One of the more unhinged criticisms of Sarah Palin flirts with accusing her of anti-Catholicism. “Is Sarah Palin anti-Catholic after attacks on JFK, Nancy Pelosi’s religious beliefs?” a writer for the Irish Voice asked by way of critiquing Palin’s new book, America by Heart: Reflections on Family, Faith, and Flag.
Instead of grief, the former vice-presidential nominee and governor of Alaska deserves some credit for legitimately taking on a sacred cow of American civil religious history: John F. Kennedy speaking to the Greater Houston Ministerial Association on Sept. 12, 1960.
“In the best American tradition, he nobly defended religious tolerance and condemned official governmental preference of any faith over any other,” Palin writes. “But his language was more defensive than is portrayed today, in tone and content. Instead of telling the country how his faith has enriched him, he dismissed it as a private matter meaningful only to him.” She adds, “Rather than spelling out how faith groups had provided life-changing services and education to millions of Americans, he repeatedly objected to any government assistance to religious schools.”
Palin acknowledges that JFK was under intense attack. Still, she writes, “his vaunted speech didn’t represent a successful reconciliation of faith and public office, but an articulate and unequivocal divorce of the two. It is perhaps not surprising, in light of this fact, that his brother Ted Kennedy would go on to have a long career advocating positions directly at odds with his Catholic faith (which was by all accounts sincere).” Kennedy, in other words, added to the problem of how a faithful Catholic or other religious American might approach public life, opting to privatize faith in the service of public life.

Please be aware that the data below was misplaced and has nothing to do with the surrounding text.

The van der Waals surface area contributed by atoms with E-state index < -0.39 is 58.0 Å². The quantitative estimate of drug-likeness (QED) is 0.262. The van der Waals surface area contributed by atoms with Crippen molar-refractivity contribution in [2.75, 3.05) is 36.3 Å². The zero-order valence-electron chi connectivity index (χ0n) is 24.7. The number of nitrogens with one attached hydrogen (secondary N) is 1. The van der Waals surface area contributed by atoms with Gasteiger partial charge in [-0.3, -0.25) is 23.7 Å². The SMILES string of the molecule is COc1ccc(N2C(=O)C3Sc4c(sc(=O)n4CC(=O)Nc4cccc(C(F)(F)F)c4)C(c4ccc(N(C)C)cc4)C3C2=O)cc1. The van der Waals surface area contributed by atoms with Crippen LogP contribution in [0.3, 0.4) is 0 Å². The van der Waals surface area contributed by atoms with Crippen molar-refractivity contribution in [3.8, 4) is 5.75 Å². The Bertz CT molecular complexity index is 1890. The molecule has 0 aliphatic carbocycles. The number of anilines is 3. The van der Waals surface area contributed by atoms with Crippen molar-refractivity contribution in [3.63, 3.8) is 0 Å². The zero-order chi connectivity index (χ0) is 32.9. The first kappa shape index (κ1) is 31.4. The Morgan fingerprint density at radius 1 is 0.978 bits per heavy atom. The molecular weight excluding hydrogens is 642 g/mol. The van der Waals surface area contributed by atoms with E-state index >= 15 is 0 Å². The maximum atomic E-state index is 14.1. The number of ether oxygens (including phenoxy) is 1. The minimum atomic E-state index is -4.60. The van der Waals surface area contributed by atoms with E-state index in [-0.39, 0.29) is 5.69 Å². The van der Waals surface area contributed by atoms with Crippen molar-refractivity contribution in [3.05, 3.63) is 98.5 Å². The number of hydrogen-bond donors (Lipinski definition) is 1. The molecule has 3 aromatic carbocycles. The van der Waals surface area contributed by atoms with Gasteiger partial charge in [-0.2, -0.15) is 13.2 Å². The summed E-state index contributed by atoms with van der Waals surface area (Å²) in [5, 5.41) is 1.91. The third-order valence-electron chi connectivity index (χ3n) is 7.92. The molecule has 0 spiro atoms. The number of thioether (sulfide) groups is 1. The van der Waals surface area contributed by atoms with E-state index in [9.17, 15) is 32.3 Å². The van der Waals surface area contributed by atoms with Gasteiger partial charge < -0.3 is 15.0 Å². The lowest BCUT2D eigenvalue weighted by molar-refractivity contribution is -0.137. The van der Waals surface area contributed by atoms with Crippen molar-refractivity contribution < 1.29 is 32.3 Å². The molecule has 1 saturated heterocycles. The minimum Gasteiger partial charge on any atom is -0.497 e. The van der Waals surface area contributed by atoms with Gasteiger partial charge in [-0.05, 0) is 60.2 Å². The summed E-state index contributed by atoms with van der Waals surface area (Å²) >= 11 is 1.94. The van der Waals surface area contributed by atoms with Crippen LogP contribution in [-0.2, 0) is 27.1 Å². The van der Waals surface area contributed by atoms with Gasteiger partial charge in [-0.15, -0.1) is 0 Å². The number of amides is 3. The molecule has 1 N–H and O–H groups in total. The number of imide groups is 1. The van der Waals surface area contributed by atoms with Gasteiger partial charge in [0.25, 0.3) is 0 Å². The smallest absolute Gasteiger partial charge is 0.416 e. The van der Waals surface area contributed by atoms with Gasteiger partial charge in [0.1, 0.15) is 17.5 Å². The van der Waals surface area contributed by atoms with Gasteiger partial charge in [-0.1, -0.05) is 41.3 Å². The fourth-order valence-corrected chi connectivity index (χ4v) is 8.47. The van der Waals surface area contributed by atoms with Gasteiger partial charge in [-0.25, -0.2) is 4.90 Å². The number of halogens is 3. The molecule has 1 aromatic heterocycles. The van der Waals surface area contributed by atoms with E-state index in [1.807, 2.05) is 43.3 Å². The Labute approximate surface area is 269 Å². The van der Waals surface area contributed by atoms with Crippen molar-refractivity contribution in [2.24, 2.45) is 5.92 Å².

Palin’s commentary did not sit well with Kathleen Kennedy Townsend, the former lieutenant governor of Maryland and eldest child of JFK’s brother Robert. Townsend took to The Washington Post to issue a scold. “Palin’s argument,” wrote Townsend, “seems to challenge a great American tradition, enshrined in the Constitution, stipulating that there be no religious test for public office.”
Townsend’s insistence that Palin endorses a religious test suggests she didn’t read the book quite as carefully as she says she did. And in her zeal to tear down Palin and protect the mythology of a “wall of separation” between church and state, Townsend misses Palin’s point — a point that questions the religious and cultural mythology surrounding the Kennedy family.
Given that it’s a mythology that has sowed confusion about both our constitutional tradition and what exactly it means to be Catholic in America, it’s essential that the mythology face a challenge.
It’s not just the Kennedy family, of course, who might be sensitive to the criticism of the JFK approach to religion. Joe Biden, Nancy Pelosi, Kathleen Sebelius, Arnold Schwarzenegger, Rudy Giuliani, Jerry Brown: The list goes on and on and crosses party lines. But if some of them didn’t keep mentioning that they’re Catholic while on the campaign trail, you might have missed their religious affiliation.
Townsend gets her Irish up about Palin calling out Pelosi by name here, leaving it at Palin simply questioning Pelosi’s faith: “Who anointed her our grand inquisitor?” Palin is much more specific than that, though. She points to the tension between a Nancy Pelosi who says her “ardent” Catholic faith is an essential part of her identity and yet opposes prohibiting partial-birth abortion, for instance.